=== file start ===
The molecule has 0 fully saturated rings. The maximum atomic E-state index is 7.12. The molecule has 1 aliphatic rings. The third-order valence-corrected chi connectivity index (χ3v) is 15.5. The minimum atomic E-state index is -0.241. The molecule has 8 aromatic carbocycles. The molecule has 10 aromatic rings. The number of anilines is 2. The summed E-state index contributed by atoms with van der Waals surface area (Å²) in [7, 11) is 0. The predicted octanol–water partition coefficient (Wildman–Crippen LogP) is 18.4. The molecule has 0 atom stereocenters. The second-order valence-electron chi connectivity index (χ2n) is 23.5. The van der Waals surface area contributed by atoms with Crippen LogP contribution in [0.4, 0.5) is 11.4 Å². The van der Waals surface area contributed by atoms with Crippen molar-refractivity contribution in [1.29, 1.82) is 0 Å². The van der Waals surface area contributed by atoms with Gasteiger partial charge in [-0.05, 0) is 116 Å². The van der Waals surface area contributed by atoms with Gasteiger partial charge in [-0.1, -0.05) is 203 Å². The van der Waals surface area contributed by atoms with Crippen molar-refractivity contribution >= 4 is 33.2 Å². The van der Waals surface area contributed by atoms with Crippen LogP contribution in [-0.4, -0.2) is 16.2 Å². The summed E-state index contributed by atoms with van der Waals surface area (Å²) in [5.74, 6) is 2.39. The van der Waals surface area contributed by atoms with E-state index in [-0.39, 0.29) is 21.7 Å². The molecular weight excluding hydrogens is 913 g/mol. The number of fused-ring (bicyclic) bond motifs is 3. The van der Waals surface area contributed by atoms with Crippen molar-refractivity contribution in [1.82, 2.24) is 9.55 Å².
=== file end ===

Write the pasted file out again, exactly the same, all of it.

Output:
The molecule has 0 fully saturated rings. The maximum atomic E-state index is 7.12. The molecule has 1 aliphatic rings. The third-order valence-corrected chi connectivity index (χ3v) is 15.5. The minimum atomic E-state index is -0.241. The molecule has 8 aromatic carbocycles. The molecule has 10 aromatic rings. The number of anilines is 2. The summed E-state index contributed by atoms with van der Waals surface area (Å²) in [7, 11) is 0. The predicted octanol–water partition coefficient (Wildman–Crippen LogP) is 18.4. The molecule has 0 atom stereocenters. The second-order valence-electron chi connectivity index (χ2n) is 23.5. The van der Waals surface area contributed by atoms with Crippen LogP contribution in [0.4, 0.5) is 11.4 Å². The van der Waals surface area contributed by atoms with Crippen molar-refractivity contribution in [1.29, 1.82) is 0 Å². The van der Waals surface area contributed by atoms with Gasteiger partial charge in [-0.05, 0) is 116 Å². The van der Waals surface area contributed by atoms with Gasteiger partial charge in [-0.1, -0.05) is 203 Å². The van der Waals surface area contributed by atoms with Crippen molar-refractivity contribution >= 4 is 33.2 Å². The van der Waals surface area contributed by atoms with Crippen LogP contribution in [-0.4, -0.2) is 16.2 Å². The summed E-state index contributed by atoms with van der Waals surface area (Å²) in [5.74, 6) is 2.39. The van der Waals surface area contributed by atoms with E-state index in [-0.39, 0.29) is 21.7 Å². The molecular weight excluding hydrogens is 913 g/mol. The number of fused-ring (bicyclic) bond motifs is 3. The van der Waals surface area contributed by atoms with Crippen molar-refractivity contribution in [1.82, 2.24) is 9.55 Å².